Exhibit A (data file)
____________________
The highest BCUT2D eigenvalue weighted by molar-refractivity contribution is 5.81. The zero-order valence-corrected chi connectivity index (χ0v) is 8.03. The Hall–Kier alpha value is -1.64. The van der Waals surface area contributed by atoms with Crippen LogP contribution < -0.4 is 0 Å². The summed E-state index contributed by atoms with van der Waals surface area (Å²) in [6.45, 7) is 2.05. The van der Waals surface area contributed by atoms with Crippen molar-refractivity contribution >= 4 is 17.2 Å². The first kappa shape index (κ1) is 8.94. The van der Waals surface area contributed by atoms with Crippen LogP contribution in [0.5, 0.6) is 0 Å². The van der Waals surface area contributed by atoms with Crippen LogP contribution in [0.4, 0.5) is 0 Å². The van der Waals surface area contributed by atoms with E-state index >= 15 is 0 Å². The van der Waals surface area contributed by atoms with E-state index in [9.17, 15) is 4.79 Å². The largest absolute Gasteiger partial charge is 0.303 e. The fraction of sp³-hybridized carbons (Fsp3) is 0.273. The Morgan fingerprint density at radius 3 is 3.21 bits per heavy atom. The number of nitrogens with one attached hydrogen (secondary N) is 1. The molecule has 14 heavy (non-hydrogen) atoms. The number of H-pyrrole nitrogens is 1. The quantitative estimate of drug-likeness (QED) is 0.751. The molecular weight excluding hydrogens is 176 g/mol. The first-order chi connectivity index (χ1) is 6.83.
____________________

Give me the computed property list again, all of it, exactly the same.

The highest BCUT2D eigenvalue weighted by molar-refractivity contribution is 5.81. The zero-order valence-corrected chi connectivity index (χ0v) is 8.03. The Hall–Kier alpha value is -1.64. The van der Waals surface area contributed by atoms with Crippen LogP contribution < -0.4 is 0 Å². The summed E-state index contributed by atoms with van der Waals surface area (Å²) in [6.45, 7) is 2.05. The van der Waals surface area contributed by atoms with Crippen molar-refractivity contribution >= 4 is 17.2 Å². The first kappa shape index (κ1) is 8.94. The van der Waals surface area contributed by atoms with Crippen LogP contribution in [0.5, 0.6) is 0 Å². The van der Waals surface area contributed by atoms with Crippen LogP contribution in [0.4, 0.5) is 0 Å². The van der Waals surface area contributed by atoms with E-state index >= 15 is 0 Å². The van der Waals surface area contributed by atoms with E-state index in [9.17, 15) is 4.79 Å². The largest absolute Gasteiger partial charge is 0.303 e. The fraction of sp³-hybridized carbons (Fsp3) is 0.273. The Morgan fingerprint density at radius 3 is 3.21 bits per heavy atom. The number of nitrogens with one attached hydrogen (secondary N) is 1. The molecule has 14 heavy (non-hydrogen) atoms. The number of H-pyrrole nitrogens is 1. The quantitative estimate of drug-likeness (QED) is 0.751. The molecular weight excluding hydrogens is 176 g/mol. The first-order chi connectivity index (χ1) is 6.83.